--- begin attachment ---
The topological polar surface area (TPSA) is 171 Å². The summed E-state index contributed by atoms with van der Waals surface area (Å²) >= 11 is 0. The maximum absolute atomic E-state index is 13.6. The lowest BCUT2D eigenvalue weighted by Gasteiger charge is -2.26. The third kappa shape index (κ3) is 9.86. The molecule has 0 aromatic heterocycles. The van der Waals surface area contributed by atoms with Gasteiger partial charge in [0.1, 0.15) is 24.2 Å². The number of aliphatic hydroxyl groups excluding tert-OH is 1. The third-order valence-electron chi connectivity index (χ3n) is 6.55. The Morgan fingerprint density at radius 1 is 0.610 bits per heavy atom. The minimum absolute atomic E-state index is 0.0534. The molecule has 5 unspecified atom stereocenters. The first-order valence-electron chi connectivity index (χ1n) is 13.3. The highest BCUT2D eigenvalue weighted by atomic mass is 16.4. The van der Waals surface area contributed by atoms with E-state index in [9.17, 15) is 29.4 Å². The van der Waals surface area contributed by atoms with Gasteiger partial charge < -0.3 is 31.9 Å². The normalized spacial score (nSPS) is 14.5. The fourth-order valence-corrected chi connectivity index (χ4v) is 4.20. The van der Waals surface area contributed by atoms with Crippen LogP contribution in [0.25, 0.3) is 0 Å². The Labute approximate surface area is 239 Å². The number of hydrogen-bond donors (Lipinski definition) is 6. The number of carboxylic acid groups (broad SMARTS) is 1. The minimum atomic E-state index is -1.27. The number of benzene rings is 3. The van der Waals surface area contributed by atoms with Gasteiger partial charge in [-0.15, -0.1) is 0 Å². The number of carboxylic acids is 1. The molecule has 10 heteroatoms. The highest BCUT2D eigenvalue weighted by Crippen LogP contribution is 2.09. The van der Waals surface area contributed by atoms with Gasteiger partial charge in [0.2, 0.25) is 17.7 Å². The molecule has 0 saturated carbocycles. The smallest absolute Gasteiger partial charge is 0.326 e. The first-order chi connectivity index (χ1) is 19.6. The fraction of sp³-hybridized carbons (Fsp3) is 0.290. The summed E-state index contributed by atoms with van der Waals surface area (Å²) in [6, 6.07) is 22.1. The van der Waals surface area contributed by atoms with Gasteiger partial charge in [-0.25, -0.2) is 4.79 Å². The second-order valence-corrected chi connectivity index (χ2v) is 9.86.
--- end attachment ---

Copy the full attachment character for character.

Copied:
The topological polar surface area (TPSA) is 171 Å². The summed E-state index contributed by atoms with van der Waals surface area (Å²) >= 11 is 0. The maximum absolute atomic E-state index is 13.6. The lowest BCUT2D eigenvalue weighted by Gasteiger charge is -2.26. The third kappa shape index (κ3) is 9.86. The molecule has 0 aromatic heterocycles. The van der Waals surface area contributed by atoms with Gasteiger partial charge in [0.1, 0.15) is 24.2 Å². The number of aliphatic hydroxyl groups excluding tert-OH is 1. The third-order valence-electron chi connectivity index (χ3n) is 6.55. The Morgan fingerprint density at radius 1 is 0.610 bits per heavy atom. The minimum absolute atomic E-state index is 0.0534. The molecule has 5 unspecified atom stereocenters. The first-order valence-electron chi connectivity index (χ1n) is 13.3. The highest BCUT2D eigenvalue weighted by atomic mass is 16.4. The van der Waals surface area contributed by atoms with E-state index in [9.17, 15) is 29.4 Å². The van der Waals surface area contributed by atoms with Gasteiger partial charge < -0.3 is 31.9 Å². The normalized spacial score (nSPS) is 14.5. The fourth-order valence-corrected chi connectivity index (χ4v) is 4.20. The van der Waals surface area contributed by atoms with Crippen LogP contribution in [0.25, 0.3) is 0 Å². The Labute approximate surface area is 239 Å². The number of hydrogen-bond donors (Lipinski definition) is 6. The number of carboxylic acid groups (broad SMARTS) is 1. The minimum atomic E-state index is -1.27. The number of benzene rings is 3. The van der Waals surface area contributed by atoms with Gasteiger partial charge in [-0.15, -0.1) is 0 Å². The number of carboxylic acids is 1. The molecule has 10 heteroatoms. The highest BCUT2D eigenvalue weighted by Crippen LogP contribution is 2.09. The van der Waals surface area contributed by atoms with Gasteiger partial charge in [0.2, 0.25) is 17.7 Å². The molecule has 0 saturated carbocycles. The smallest absolute Gasteiger partial charge is 0.326 e. The first-order chi connectivity index (χ1) is 19.6. The fraction of sp³-hybridized carbons (Fsp3) is 0.290. The summed E-state index contributed by atoms with van der Waals surface area (Å²) in [6, 6.07) is 22.1. The van der Waals surface area contributed by atoms with Gasteiger partial charge in [-0.25, -0.2) is 4.79 Å². The second-order valence-corrected chi connectivity index (χ2v) is 9.86.